I kept the agenda simple: I asked her to share what she loved and didn’t love about her job, I did the same, and then we came up with plans to attack the things that drained us most. I spent time describing—in as much detail as possible—the future I saw for Student Maid and asked her to contribute her own ideas to my vision. We spent time setting goals for ourselves and for the company in between eating takeout and relaxing. We brainstormed. We reflected. We got to know each other more. It was awesome.

So much came out of that trip, but the most important thing was this: I realized that it only took getting out of the office for a couple days to completely realign us. Working “on” the business and “on” our relationship as the leaders of the company was definitely where the magic was. In fact, the momentum from that one trip lasted a whole year. And then it was obvious we were due for another one. And after another year, another trip. And so on and so forth.

Annual offsites like these became critical as the company grew. Our leadership team became larger, the work became harder, and the stakes grew higher. We were all on the hamster wheel at times, and we needed the time away to regroup and recalibrate. We took trips all over: a cruise to the Bahamas, an AirBnB in New Orleans, a secluded resort in Sedona, a party hotel in Vegas. Each trip was nicer than the one before it. But by “nicer,” I mean that the hotels and accommodations got better. I can’t say the same for the content.

When times were stressful at Student Maid, the offsites became more about blowing off steam than thinking about goals. We had a lot of fun—perhaps a little too much fun—but we knew it wasn’t great to spend all that money and then come home without accomplishing anything that would move our company forward. So then, the pendulum swung the other way . . . all work and hardly any play. The new mentality became that if we were going away on the company’s dollar, then we better work the whole time. And work we did—strategizing and brainstorming until we couldn’t see straight. The result? We got a great deal accomplished, but we came back exhausted instead of excited. The last thing we wanted to do was go back to work and work some more.

Those offsites weren’t glowing successes, but they weren’t total wastes either. No matter what, we always learned things about each other and came back closer as a team. But they weren’t accomplishing what I had intended them to, and I knew they could be so much better. I just hadn’t figured out the right formula for a larger team facing a whole different set of circumstances and challenges.

It’s taken me 12 years of leading my company to figure it out, but with this trip to Mexico, I feel like we are finally on to something. Will we improve the way we do offsites? Absolutely. Will I write another blog post in a few years making fun of this one and how I was actually clueless? I wouldn’t put it past me. But it’s been two weeks since we got back to the States, and we’re all still riding high from our time together, so that’s got to mean something.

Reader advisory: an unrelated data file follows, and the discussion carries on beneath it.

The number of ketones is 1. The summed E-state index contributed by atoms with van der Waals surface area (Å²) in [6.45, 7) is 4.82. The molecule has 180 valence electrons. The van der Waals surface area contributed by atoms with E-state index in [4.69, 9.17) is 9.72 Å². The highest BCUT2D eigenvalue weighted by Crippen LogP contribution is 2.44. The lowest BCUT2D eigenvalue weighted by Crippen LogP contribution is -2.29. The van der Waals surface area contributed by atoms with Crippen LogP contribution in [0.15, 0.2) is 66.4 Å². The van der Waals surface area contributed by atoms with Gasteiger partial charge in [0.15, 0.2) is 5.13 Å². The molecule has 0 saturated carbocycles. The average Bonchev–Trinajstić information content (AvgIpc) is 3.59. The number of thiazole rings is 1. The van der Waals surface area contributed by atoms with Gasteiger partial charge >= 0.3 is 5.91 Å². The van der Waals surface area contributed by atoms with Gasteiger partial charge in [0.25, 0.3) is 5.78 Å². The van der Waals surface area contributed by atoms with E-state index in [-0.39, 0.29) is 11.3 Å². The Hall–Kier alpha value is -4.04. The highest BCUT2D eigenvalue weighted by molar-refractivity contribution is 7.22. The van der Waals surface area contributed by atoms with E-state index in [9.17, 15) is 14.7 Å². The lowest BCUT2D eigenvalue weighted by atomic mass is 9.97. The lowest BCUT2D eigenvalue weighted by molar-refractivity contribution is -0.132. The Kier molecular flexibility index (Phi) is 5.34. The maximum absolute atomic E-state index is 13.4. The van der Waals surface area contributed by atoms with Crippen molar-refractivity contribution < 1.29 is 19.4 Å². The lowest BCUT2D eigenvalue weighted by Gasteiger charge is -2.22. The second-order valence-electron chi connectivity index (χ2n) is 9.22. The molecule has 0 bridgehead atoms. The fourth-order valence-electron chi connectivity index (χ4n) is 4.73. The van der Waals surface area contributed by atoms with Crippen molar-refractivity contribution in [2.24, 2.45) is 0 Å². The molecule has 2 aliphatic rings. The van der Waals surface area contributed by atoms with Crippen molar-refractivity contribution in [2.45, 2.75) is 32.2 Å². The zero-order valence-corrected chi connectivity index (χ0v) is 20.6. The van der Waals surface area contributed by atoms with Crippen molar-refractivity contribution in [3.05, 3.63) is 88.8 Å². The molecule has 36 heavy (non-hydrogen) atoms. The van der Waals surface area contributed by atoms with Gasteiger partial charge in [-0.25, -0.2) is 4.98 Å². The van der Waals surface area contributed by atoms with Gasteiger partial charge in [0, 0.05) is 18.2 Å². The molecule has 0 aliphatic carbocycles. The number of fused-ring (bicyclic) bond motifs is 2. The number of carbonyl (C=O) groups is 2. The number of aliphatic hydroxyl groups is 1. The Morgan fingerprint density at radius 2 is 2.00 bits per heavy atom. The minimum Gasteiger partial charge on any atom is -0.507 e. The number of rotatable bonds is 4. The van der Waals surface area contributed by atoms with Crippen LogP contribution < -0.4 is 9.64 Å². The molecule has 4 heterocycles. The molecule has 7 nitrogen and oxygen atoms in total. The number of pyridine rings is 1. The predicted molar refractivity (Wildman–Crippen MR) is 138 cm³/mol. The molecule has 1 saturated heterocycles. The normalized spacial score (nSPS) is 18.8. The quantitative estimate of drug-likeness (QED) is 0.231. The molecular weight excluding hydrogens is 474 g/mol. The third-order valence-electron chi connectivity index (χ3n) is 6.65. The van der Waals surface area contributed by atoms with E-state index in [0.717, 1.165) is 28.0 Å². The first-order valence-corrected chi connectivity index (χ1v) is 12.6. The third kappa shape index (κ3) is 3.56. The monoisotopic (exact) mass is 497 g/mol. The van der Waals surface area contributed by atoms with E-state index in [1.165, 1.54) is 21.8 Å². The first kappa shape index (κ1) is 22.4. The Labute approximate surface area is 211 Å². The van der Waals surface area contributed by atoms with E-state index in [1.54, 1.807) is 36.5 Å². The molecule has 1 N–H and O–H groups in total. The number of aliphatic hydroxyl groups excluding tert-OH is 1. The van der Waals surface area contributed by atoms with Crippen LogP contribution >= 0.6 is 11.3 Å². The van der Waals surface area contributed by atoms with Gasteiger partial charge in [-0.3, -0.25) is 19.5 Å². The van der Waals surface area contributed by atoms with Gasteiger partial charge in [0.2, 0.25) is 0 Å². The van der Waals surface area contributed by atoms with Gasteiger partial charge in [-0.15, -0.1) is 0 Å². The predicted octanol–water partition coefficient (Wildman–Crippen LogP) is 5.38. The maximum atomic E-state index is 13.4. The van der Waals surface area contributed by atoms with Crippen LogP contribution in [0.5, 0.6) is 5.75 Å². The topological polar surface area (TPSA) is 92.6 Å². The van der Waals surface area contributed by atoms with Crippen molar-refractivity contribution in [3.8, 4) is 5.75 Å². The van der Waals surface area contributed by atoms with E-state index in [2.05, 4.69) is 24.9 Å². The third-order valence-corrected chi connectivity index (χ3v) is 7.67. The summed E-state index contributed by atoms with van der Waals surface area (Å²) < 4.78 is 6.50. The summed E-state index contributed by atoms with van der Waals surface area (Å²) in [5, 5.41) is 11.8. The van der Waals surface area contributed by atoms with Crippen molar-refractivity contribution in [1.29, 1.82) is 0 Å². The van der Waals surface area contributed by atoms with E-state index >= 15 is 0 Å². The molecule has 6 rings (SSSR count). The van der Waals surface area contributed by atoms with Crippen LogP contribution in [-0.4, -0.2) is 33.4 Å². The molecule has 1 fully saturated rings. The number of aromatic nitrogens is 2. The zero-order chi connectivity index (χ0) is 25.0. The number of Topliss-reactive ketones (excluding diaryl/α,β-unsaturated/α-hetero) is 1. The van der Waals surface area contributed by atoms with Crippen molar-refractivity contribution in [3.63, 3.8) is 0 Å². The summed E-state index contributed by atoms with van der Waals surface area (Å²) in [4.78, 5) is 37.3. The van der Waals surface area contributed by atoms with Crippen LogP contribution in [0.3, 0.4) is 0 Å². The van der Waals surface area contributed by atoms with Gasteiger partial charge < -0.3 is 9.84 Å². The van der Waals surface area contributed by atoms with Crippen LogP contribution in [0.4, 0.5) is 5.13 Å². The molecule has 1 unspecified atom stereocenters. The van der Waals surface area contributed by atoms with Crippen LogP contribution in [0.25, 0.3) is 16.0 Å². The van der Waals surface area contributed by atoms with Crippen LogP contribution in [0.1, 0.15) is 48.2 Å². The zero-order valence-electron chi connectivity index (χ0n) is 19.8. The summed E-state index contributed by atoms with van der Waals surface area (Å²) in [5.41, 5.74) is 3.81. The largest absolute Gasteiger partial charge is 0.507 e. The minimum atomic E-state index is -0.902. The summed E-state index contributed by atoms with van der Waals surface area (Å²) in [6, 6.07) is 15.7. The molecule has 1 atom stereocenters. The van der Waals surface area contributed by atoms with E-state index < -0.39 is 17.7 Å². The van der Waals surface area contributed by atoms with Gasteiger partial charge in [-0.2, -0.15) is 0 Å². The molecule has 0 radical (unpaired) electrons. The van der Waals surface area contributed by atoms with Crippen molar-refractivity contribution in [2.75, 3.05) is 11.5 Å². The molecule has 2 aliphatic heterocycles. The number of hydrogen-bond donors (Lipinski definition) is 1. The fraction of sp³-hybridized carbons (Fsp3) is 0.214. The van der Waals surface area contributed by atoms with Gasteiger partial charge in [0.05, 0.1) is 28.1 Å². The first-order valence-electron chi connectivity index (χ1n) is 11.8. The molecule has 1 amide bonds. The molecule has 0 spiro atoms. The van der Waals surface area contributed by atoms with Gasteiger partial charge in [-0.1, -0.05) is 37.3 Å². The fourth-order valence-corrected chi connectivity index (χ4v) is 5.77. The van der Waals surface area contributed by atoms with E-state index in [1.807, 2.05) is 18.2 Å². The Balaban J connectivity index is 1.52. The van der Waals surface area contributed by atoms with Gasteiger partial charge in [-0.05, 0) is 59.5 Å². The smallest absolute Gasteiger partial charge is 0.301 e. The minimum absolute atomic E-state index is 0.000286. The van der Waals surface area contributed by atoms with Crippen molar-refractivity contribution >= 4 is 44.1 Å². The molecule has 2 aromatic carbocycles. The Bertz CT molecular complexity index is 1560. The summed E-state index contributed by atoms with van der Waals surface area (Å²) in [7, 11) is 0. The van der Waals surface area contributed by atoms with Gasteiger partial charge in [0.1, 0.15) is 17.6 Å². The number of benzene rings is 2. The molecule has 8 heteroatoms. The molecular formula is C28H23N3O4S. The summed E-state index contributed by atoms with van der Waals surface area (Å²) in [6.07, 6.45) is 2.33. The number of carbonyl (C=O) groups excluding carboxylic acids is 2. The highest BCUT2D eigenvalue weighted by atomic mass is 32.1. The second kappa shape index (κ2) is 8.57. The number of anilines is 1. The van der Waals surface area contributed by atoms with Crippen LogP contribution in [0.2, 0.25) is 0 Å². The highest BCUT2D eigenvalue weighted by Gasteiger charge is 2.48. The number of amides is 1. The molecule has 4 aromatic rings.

In case you want to give it a try for yourself, here’s our agenda. I hope you steal it and share it with everyone you know.

  • 360 Reviews: If you’ve read my book, you know I strongly believe that feedback builds trust. Not only do 360 reviews provide each person with a holistic view of how they’re doing, but they also lead to extremely meaningful and honest conversations. Here’s how it works: Each person must come to the offsite with two strengths and two weaknesses for themselves, and they should think through the strengths and weaknesses of each person attending the offsite. (If you have a large team, it might make sense to split people into groups based on who they work with most.) As the leader, I always go first to set the example. I start by getting real vulnerable and I share two things I’m doing that are hurting the team and the business—my weaknesses. I talk about why the behavior is happening and where I think it’s coming from, as well as what I plan to do about it. Then I open it up to the team to share their thoughts about my weaknesses. During this part they are able to add additional weaknesses that I did not mention. After this, we move on to strengths. I share two things I’m doing well that are really helping the team and the business, and then the team comments on these too. They can also add additional strengths I have during this part. After everyone has given me their feedback, we move on to the next person and follow the same steps. It takes about an hour per person. (Tips: Dig deep, be specific and have examples to support your feedback, and have the courage to share what is really on your mind and your heart, even if it might hurt someone’s feelings—even if it hurts, you will build trust and have a stronger relationship because of it.)